It’s hard to get a job at Deloitte. The Big Four professional services firm gets more than 500,0000 applications every year for experienced hires, and it only takes on 4% of those.
This is obviously a huge number of applicants to get through, and close to the acceptance rate at Goldman Sachs, and there are various methods the firm uses to whittle down to shortlist, according to Patty Pogemiller, the national director of talent acquisition and mobility at Deloitte in the U.S.
However, one of the key ways Deloitte takes on experienced hires is through recommendations from its current of employees. 40% of new hires come from referrals from Deloitte’s own employees, who know what it takes to fit in and succeed at the company.
Even at the graduate level Deloitte tends to take on people who've had exposure to the business. Around half of campus hires come through Deloitte’s relationship-building approach with students.
“As early as high school we’re building relationships, and during college we invite students to come to events and interact with recruiters,” Pogemiller says. “We introduce them to our mentorship and internship programs. They have the opportunity to meet the people and determine whether this is where they can be their best selves."
Deloitte’s topped the U.S. rankings of the eFinancialCareers’ 2016 Ideal Employer rankings among professional services firms and finished third – behind McKinsey & Co. and PwC – globally. On the professional services ranking based on the perceptions of U.S. financial services professionals, McKinsey finished second, followed by Bain & Co., Boston Consulting Group and then PwC.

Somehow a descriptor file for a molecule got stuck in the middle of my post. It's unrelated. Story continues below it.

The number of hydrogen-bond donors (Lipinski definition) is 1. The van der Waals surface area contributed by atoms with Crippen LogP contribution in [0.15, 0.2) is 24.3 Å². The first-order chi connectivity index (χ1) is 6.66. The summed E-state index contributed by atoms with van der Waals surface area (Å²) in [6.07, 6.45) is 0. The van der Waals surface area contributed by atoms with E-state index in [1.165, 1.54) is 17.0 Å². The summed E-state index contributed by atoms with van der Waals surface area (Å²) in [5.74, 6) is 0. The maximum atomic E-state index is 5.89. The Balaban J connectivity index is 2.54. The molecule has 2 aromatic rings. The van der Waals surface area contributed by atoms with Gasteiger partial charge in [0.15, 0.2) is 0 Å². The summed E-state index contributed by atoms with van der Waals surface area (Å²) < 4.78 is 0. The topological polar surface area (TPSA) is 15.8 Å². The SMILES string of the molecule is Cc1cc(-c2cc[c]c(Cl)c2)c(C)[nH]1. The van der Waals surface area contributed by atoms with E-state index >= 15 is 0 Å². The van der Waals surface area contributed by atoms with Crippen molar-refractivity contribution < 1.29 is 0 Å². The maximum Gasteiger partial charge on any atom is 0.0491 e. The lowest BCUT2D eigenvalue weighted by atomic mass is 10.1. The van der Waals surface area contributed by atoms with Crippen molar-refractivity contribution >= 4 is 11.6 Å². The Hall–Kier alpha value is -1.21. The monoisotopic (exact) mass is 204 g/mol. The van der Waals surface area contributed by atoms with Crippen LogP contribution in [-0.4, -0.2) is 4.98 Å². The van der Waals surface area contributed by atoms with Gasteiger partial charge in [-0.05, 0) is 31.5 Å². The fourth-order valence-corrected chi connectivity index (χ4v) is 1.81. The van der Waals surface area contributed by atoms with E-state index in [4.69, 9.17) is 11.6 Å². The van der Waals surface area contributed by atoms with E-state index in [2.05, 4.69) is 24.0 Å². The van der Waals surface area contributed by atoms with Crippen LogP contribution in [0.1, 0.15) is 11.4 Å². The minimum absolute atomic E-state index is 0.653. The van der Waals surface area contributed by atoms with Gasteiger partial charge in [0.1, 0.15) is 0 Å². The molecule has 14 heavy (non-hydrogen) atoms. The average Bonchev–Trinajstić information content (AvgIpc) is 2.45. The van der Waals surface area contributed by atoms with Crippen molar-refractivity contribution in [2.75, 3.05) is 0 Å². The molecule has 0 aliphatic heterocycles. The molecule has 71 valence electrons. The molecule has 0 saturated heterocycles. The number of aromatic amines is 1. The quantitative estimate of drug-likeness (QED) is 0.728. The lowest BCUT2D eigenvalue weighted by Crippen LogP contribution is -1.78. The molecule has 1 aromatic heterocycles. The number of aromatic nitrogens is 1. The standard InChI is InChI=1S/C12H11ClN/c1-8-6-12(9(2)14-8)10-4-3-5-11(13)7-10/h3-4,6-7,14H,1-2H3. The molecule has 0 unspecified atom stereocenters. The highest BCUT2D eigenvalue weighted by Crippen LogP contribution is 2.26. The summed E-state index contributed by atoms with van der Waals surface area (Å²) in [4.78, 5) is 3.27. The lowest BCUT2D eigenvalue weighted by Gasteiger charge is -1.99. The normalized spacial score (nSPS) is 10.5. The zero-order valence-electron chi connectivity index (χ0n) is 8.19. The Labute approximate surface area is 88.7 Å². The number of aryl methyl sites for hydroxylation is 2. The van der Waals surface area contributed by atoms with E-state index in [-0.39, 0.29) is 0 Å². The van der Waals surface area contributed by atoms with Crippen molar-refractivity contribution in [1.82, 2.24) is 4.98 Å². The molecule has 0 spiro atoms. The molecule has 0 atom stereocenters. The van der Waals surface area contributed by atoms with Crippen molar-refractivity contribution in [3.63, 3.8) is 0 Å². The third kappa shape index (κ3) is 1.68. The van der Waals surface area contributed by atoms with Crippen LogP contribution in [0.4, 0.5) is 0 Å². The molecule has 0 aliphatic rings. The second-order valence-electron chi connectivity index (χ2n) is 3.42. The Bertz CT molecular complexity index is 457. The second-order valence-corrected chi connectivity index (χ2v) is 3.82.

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With such a huge volume of applications, the first line of defence at Deloitte is the robots. Everyone has to make it past the Application Tracking System and, once you do, recruiters do initial interviews with candidates and screen them further to see if their skills and experience are a good fit.
Deloitte has implemented video technology to enable some candidates to conduct interviews with hiring managers remotely.
Once candidates have made it through the initial recruiter screen, they pass through to business recruiters, then a technical screen looking at the depth of their experience and knowledge, followed by a behavioral interview.
Finally, there is typically a business case study, where Deloitte personnel present the candidates who are still standing with a series of problems and they have to come up with a solution. The best of the best who make it that far are then offered a position at the firm.
When offering a compensation package, Deloitte says that it aims to be competitive with other large accounting and consulting firms and supplement that base salary with a comprehensive benefits approach.
"The total package that we offer that allow us to attract the best people and retain them," says Pogemiller. "Compensation is an important component of that, and we are competitive in that area."
Looking at Deloitte’s salaries, on average a senior consultant earns $113k, a specialist senior gets $115k and a manager pulls in $135k, according to Glassdoor. An “associate 6” averages $100k.
Deloitte has shaken up the process it uses to promote its employees away from a traditional performance management approach and to one that is "geared towards each individual's strength", according to Pogemiller.
Managers provide employees with regular feedback via a check-in process. Team leaders provide performance snapshots on a real-time basis and focus on coaching and career development.
“On an annual basis, we decide who is ready to be promoted, who is ready to be successful at the next level,” Pogemiller said. “We focus on strengths, which is very motivating to people. There may be things they do well. We focus on what strengthens them, and we try to recognize what they’re passionate about and help them figure out how to develop their career based on what they most want to focus on."
View the complete 2016 eFinancialCareers Ideal Employer Rankings
Image courtesy of Deloitte